ITIC circular: issues with receiving original bills of lading

During this extraordinary time of lockdowns around the world, there will be issues with receiving the original bills of lading.  Port agents may be asked by consignees to deliver goods to them without providing a bill of lading in return.  The consignee will claim that they have not received the bill of lading from the shipper or cannot present it to the port agent because of the lockdown.  If all the original bills of lading remain with load port agent, please follow the “Telex Release” guidance we have previously provided (and which is available on our website at However, if the original bills of lading are not with the load port agent, in order to protect yourself we advise that you take the following steps:

1. OBTAIN written permission from your principal to release any cargo without receiving a bill of lading in return.  NEVER make a unilateral decision on this as it is not your decision to make.   If the principal agrees to release the cargo, you should check if they want you to obtain a Letter of Indemnity (“LOI”), in return, from the consignee, and if they do, to provide you with the exact wording they want you to use.  Finally, as you won’t have the bill of lading you should check with the principal if all freight has been paid (ie it could be a “freight collect” bill) before releasing the goods. MAKE SURE the permission from your principal is in WRITING. If they will not do so, send an email to them and also confirm the date and time you had the conversation with them.

2. Your principal may ask you to CHECK with the shipper (or the “to order party” if the original shipper has already sold the goods on) as to whether they have released the bill of lading to the consignee or to the party requesting the goods. This will help avoid giving the cargo to a fraudulent party who doesn’t have the bill of lading because (a) they did not pay for the goods or (b) are not the consignee at all.  If asked to make these checks, make sure you provide the information to your principal for their final approval.  As the shipper is probably not in your jurisdiction, it may be easier for the principal to perform these checks directly.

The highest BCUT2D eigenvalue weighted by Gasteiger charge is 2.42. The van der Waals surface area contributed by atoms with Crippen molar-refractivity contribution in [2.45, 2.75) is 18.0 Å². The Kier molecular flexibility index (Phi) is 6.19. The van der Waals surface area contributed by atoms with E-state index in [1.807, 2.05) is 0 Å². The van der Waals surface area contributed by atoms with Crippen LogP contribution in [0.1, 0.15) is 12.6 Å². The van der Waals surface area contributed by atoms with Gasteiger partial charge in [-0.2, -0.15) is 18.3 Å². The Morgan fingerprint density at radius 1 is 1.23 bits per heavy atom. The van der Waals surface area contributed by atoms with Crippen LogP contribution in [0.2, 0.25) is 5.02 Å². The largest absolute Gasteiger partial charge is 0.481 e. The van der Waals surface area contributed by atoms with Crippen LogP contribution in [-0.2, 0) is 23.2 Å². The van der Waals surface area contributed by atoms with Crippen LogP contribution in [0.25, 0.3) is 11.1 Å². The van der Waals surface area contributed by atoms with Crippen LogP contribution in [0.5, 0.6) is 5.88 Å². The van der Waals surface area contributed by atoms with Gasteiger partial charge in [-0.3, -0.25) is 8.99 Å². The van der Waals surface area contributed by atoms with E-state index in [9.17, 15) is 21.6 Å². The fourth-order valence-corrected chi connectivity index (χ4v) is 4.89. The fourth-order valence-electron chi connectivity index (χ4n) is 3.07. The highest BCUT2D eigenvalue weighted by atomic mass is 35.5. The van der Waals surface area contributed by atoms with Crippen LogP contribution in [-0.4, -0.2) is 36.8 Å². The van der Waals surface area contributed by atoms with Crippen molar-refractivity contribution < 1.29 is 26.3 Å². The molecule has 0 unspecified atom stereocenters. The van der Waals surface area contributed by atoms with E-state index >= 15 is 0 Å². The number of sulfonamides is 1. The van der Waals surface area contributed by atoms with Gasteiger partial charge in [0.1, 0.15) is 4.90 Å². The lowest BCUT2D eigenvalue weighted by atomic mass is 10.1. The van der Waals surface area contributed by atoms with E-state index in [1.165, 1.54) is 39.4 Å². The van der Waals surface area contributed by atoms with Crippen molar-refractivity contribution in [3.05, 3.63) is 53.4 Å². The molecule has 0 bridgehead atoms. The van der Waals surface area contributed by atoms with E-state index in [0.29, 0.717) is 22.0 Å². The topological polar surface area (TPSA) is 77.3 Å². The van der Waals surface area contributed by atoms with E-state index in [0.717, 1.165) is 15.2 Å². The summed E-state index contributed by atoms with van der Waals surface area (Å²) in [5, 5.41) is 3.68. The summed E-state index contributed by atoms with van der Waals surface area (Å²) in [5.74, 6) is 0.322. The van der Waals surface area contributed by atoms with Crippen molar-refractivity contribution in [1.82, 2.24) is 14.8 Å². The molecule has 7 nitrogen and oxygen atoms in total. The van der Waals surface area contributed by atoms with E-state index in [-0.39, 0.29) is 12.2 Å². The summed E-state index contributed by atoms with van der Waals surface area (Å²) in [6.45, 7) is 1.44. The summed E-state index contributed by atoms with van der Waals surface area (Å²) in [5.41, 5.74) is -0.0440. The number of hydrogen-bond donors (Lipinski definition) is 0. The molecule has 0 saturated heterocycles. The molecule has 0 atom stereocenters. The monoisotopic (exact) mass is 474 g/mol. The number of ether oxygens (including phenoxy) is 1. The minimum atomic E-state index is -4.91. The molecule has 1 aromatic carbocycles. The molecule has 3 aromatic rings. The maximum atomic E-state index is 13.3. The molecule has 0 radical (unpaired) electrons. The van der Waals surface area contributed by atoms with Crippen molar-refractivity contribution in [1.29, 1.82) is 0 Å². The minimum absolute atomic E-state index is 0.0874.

3. CHECK the party identifying as the consignee/receiver is actually who they say they are.  The consignee/receiver may be listed as “Company X” and the person turning up to collect the goods may identify themselves as being from “Company X”.  However, there is always a possibility they could be a fraudster.  If your principal has agreed that the cargo can be released to Company X, you will need to release it to Company X.  You should perform as much due diligence as you can in the circumstances to make sure the consignee is genuine – for example, you could ask for three invoices from utility companies addressed to Company X and/or a letter of authority with company seal.  In order to be extra secure, you can present your findings to the principal so they can make the final decision on whether the consignee is genuine.

4. DO NOT sign any LOI to the principal in these circumstances.  You are not asking to release the cargo without the bill of lading, you are being asked to do it by your principal so there is no reason for you to agree to indemnify them if they suffer a loss because of it.  Ultimately, it is the principal’s decision to deliver cargo or not without the bill of lading – you are simply following their instructions.

5. If you are in any DOUBT, contact ITIC.


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